Great... this guy couldn't be as big a wack-job as the last attorney general, but he's about as bad on the specifics of his job...
Pressed for an answer, Gonzales concedes, "I do believe there may come an occasion when the Congress might pass a statute that the president may view as unconstitutional," and therefore the president may ignore it
Um... no, he can't; let's review the basic structure of our country. Three branches, legislative, judicial, and executive. They, in order, legislate, judicate, and execute. The president's in the "execute" part, not the "execute if I like it, but can skip it if it's not something I'm interested in" part.
But even worse...
Then comes the question of the day: "Now, as attorney general, would you believe the president has the authority to exercise a commander-in-chief override and immunize acts of torture?" Leahy asks. That's "a hypothetical that's never going to occur," Gonzales says, because we don't torture people. He continues, "This president has said we're not going to engage in torture under any circumstances, and therefore that portion of the opinion was unnecessary and was the reason that we asked that that portion be withdrawn." Translation: Yes, I think the president has the legal authority to immunize acts of torture, but he doesn't want to, so I'm not going to bother with defending the idea.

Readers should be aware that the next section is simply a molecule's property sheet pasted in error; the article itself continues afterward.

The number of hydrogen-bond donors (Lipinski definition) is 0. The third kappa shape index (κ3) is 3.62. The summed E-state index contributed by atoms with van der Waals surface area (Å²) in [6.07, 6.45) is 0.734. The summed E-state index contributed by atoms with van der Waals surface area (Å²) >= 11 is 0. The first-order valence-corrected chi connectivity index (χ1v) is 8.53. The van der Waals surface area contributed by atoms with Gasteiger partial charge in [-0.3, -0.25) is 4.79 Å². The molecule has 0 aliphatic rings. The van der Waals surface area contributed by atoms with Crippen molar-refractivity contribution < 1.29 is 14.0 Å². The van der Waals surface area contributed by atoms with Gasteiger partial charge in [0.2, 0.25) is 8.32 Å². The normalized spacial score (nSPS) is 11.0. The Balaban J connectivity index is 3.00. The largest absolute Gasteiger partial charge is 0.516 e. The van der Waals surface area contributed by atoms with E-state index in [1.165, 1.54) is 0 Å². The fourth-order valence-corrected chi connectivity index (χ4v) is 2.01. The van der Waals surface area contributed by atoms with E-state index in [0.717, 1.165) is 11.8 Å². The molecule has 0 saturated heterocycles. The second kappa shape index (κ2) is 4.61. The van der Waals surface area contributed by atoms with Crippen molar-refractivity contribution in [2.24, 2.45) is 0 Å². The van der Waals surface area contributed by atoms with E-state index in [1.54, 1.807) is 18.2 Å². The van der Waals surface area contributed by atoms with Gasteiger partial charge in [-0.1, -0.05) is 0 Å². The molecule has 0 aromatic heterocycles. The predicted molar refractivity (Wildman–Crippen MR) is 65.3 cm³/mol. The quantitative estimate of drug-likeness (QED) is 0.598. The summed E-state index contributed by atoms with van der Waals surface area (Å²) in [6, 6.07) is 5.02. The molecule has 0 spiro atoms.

Ah. So, since the president will always be a "good guy", forever and ever, it's OK to give him ultimate power.
Geez, where do they find these guys, through mail-order law school lists?Posted by Ted Stevko at January 7, 2005 03:02 AM | TrackBack